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Recently I was in a “creative companioning” session with a woman I’ll call Suzanne. Companioning is a paid service I provide, helping individuals explore and catalyze their creative life. As a client identifies his or her creative aspirations, my role is to listen carefully, reflect what I’m hearing, ask timely questions, offer support and encouragement, and make practical suggestions.

As we ended our hour, Suzanne asked if she might inquire about some of my other work. She was curious about why I offer so many goods and services without charging a fee. “How do you manage to do it all?”

“It’s a challenge,” I told her. For a few minutes, I pulled back the curtain and gave her a peek at my very full days.

“Why don’t you ask for help?” she said.

Her question stunned me. I’ve been pondering it ever since.

Are you reluctant to ask for help, too—not so much with the easy stuff, as with the tough stuff?

The “easy stuff” is what we’re anxious to be helped with: the gardening, the taxes, the housecleaning, and so forth. Small stuff, right?

The “tough stuff” is different. It meets with a wave of inner resistance. It’s that favor we don’t want to ask for. It’s that request that makes us swallow our pride. It’s the help, if rendered, that we can’t imagine ever being able to “repay.”

For me, it’s incredibly difficult to solicit contributions in support of my work, to set prices for my books and music when I’d rather give everything away, to recruit volunteers to help facilitate my online groups …

It’s even tougher, asking someone to sit with me at the hospital while a loved one is seriously ill, or to serve as the executor of my will, or even simply to be a confidante when I need to vent about the latest mockery of justice that’s weighing on my heart …

What makes the tough stuff so damn tough?

Well, I don’t know about yours, but my tough stuff is tough for at least three reasons.

The first one’s obvious. I’m an introvert, by nature. Enough said.

Second, I grew up in rural America. From the moment I was born, I was immersed in a culture of radical “self-reliance,” “individualism,” and “pull yourself up by your own bootstraps.” (What is a bootstrap?) You only asked for help as a last resort. Otherwise, you were considered weak, insufficient, and “sissy.”

I wanted to prove that I belonged; that, while a girl, I was as worthy of respect as any guy. This was doubly true when it came to my creative work. The older I got, the less help I sought with it, due to inner resistance.

The third reason is more peculiar to my own life experience. When I was in sixth grade, an adult I deeply respected did me a kind turn and ended up getting punished for it. The details of that painful episode don’t matter. But, via the logic of childhood, the lesson I internalized from it was, “If someone tries to help me, they’ll get hurt.”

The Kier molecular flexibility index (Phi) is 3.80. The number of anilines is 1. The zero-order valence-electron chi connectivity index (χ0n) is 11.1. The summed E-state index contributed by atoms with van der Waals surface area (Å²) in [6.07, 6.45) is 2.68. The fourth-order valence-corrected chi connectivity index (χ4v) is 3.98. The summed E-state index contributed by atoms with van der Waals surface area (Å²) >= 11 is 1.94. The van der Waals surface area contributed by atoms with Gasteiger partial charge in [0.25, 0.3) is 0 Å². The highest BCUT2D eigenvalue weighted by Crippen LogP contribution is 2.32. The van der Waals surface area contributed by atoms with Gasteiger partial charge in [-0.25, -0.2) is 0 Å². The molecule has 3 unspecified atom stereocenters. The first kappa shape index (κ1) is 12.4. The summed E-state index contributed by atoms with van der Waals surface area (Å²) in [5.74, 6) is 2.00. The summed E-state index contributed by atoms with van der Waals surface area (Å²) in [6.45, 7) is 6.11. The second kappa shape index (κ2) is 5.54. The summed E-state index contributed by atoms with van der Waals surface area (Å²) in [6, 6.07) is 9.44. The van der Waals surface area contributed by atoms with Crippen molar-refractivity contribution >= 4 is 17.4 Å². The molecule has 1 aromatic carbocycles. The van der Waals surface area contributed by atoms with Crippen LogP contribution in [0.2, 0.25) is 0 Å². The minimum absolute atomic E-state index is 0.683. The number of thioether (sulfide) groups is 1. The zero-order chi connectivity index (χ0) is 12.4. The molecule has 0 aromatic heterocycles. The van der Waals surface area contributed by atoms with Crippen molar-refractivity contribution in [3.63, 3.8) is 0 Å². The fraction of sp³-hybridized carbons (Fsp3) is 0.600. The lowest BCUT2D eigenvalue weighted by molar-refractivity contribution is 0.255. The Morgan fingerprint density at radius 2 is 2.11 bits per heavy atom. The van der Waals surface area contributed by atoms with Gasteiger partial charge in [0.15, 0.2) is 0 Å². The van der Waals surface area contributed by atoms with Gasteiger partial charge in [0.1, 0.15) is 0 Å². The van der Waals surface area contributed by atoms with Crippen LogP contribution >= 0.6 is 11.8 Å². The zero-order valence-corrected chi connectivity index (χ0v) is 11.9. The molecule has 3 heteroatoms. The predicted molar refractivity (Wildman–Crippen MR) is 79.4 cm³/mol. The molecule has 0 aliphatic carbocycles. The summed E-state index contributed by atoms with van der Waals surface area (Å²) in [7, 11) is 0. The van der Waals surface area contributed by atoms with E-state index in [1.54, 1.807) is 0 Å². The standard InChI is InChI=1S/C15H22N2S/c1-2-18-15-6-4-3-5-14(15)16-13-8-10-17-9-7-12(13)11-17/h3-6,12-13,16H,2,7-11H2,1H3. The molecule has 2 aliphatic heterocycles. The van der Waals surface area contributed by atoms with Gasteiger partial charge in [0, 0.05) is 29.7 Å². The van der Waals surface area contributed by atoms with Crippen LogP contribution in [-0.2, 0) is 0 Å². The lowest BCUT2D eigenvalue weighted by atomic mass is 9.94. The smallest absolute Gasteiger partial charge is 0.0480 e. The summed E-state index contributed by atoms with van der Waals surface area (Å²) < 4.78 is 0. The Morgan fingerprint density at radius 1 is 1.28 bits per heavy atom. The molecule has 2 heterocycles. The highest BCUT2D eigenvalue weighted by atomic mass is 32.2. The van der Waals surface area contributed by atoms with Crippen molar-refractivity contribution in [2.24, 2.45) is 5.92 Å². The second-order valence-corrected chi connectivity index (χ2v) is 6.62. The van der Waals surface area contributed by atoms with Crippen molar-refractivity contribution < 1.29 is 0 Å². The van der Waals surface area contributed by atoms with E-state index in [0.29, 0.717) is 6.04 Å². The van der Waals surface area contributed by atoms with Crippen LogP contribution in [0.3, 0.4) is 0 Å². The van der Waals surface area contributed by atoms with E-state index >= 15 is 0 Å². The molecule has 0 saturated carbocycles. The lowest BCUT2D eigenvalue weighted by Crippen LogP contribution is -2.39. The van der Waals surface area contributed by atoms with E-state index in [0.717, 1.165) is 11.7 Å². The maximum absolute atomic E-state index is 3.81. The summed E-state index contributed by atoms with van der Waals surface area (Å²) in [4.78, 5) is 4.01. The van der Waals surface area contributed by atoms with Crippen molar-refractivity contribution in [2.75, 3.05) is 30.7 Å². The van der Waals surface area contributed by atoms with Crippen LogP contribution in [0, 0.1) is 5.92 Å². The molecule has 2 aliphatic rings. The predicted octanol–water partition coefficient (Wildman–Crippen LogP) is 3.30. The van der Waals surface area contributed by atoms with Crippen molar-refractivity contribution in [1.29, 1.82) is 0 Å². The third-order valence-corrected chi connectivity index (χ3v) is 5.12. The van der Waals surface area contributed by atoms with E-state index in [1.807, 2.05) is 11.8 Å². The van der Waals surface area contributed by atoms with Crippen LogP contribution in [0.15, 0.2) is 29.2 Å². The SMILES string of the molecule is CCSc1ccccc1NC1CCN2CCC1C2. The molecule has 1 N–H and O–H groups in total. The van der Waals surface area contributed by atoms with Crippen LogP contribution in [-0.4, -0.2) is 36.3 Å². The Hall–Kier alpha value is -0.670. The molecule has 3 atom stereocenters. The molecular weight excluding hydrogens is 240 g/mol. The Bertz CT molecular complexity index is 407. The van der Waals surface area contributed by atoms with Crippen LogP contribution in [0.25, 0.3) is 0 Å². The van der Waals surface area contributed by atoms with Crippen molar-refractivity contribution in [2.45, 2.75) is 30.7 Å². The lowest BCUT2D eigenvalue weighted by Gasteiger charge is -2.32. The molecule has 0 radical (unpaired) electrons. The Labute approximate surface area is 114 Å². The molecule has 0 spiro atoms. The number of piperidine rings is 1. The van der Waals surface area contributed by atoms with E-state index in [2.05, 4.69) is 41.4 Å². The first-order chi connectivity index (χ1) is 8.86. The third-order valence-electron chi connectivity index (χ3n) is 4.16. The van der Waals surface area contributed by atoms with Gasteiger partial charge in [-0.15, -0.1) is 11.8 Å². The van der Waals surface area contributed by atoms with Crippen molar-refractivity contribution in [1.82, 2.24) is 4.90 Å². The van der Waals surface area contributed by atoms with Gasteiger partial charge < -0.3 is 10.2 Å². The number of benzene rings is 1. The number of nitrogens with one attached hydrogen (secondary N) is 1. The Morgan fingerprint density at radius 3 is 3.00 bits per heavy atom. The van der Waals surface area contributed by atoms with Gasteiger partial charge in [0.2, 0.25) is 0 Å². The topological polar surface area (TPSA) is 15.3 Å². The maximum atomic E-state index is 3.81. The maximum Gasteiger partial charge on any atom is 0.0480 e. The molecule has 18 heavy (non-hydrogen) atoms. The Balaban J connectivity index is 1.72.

Thus were planted the roots of a tenacious and largely unconscious ethos: that not asking for help with the tough stuff was the best way both to prove myself and to protect others from harm. (It would protect me, too.)

This ethos wasn’t morally bankrupt. But it certainly wasn’t healthy.

As Rumi reminds us, “You must ask for what you really want.” But I’ve a hunch that most of us are better at asking for what we want with our hands folded than open.

In March, I turned 60. It’s about time I dig up the roots of that unhealthy ethos, planted in childhood, and start asking for help, especially with the tough stuff.

Here’s how I’d sum up the principles I’m now trying to practice. This isn’t a list of rules to live by, but a collection of affirmations and aspirations:

  1. I’m not in this world to prove anything.
  2. Asking for help isn’t a sign of personal weakness but of spiritual strength.
  3. Asking for help isn’t evidence of personal failure but a consecration of life lived in relationship.
  4. Asking for help isn’t proof of being a “sissy” but one of the pleasures of being fully human.
  5. Asking for help within a context of free and fair relations brings benefit, not harm.
  6. Asking for help within a context of free and fair relations can be a way of honoring others—indeed, a way of gifting them. If nothing more, I gift them with another opportunity to cultivate their own practice of generosity.
  7. When help is truly given and received, the helper and the helped can’t really be distinguished. Both of us share in the good that’s exchanged.
  8. I can match (or exceed) the easy spirit with which I give help to others by the easy spirit with which I receive help from others.
  9. Asking for help with the tough stuff gets easier with practice. (Actually, the tough stuff turns out to be easy stuff in disguise.)
  10. With practice, asking for help can be a happy first thought instead of a grudging last resort.


Care to be my “creative companion” and share some of your own wisdom on this subject?


Photo by Sue Carroll on Unsplash


Phyllis Cole-Dai

Phyllis Cole-Dai has authored or edited eleven books in multiple genres, including historical fiction, spiritual nonfiction and poetry. She lives in Brookings, South Dakota, USA.

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